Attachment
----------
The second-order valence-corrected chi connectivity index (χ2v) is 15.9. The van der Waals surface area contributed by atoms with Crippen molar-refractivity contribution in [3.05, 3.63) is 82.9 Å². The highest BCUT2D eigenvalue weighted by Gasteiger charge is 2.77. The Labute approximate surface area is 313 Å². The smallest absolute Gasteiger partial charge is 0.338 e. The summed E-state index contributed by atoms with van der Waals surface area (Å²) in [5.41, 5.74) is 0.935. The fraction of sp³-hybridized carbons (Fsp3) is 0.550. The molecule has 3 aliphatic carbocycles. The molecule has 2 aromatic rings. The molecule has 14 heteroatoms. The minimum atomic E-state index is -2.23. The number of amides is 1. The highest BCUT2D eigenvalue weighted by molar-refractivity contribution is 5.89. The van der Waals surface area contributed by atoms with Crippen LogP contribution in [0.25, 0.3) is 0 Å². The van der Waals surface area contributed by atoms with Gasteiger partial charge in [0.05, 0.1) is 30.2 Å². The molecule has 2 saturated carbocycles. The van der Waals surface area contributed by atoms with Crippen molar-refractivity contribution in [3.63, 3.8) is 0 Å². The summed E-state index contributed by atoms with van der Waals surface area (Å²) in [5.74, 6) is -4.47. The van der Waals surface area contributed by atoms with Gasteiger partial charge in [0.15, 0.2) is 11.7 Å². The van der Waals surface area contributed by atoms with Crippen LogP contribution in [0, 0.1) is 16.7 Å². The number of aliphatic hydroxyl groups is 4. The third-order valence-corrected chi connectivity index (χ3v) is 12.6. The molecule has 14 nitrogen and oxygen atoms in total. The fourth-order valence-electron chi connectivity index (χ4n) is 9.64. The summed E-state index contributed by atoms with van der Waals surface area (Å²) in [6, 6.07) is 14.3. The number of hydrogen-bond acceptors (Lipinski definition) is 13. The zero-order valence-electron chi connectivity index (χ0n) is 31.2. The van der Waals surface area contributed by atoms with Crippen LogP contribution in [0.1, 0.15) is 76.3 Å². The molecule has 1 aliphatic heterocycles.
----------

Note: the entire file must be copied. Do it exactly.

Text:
The second-order valence-corrected chi connectivity index (χ2v) is 15.9. The van der Waals surface area contributed by atoms with Crippen molar-refractivity contribution in [3.05, 3.63) is 82.9 Å². The highest BCUT2D eigenvalue weighted by Gasteiger charge is 2.77. The Labute approximate surface area is 313 Å². The smallest absolute Gasteiger partial charge is 0.338 e. The summed E-state index contributed by atoms with van der Waals surface area (Å²) in [5.41, 5.74) is 0.935. The fraction of sp³-hybridized carbons (Fsp3) is 0.550. The molecule has 3 aliphatic carbocycles. The molecule has 2 aromatic rings. The molecule has 14 heteroatoms. The minimum atomic E-state index is -2.23. The number of amides is 1. The highest BCUT2D eigenvalue weighted by molar-refractivity contribution is 5.89. The van der Waals surface area contributed by atoms with Crippen LogP contribution in [0.25, 0.3) is 0 Å². The van der Waals surface area contributed by atoms with Gasteiger partial charge in [0.05, 0.1) is 30.2 Å². The molecule has 2 saturated carbocycles. The van der Waals surface area contributed by atoms with Crippen molar-refractivity contribution in [3.63, 3.8) is 0 Å². The summed E-state index contributed by atoms with van der Waals surface area (Å²) in [5.74, 6) is -4.47. The van der Waals surface area contributed by atoms with Gasteiger partial charge in [0.15, 0.2) is 11.7 Å². The van der Waals surface area contributed by atoms with Crippen LogP contribution in [0, 0.1) is 16.7 Å². The number of aliphatic hydroxyl groups is 4. The third-order valence-corrected chi connectivity index (χ3v) is 12.6. The molecule has 14 nitrogen and oxygen atoms in total. The fourth-order valence-electron chi connectivity index (χ4n) is 9.64. The summed E-state index contributed by atoms with van der Waals surface area (Å²) in [6, 6.07) is 14.3. The number of hydrogen-bond acceptors (Lipinski definition) is 13. The zero-order valence-electron chi connectivity index (χ0n) is 31.2. The van der Waals surface area contributed by atoms with Crippen LogP contribution in [0.1, 0.15) is 76.3 Å². The molecule has 1 aliphatic heterocycles.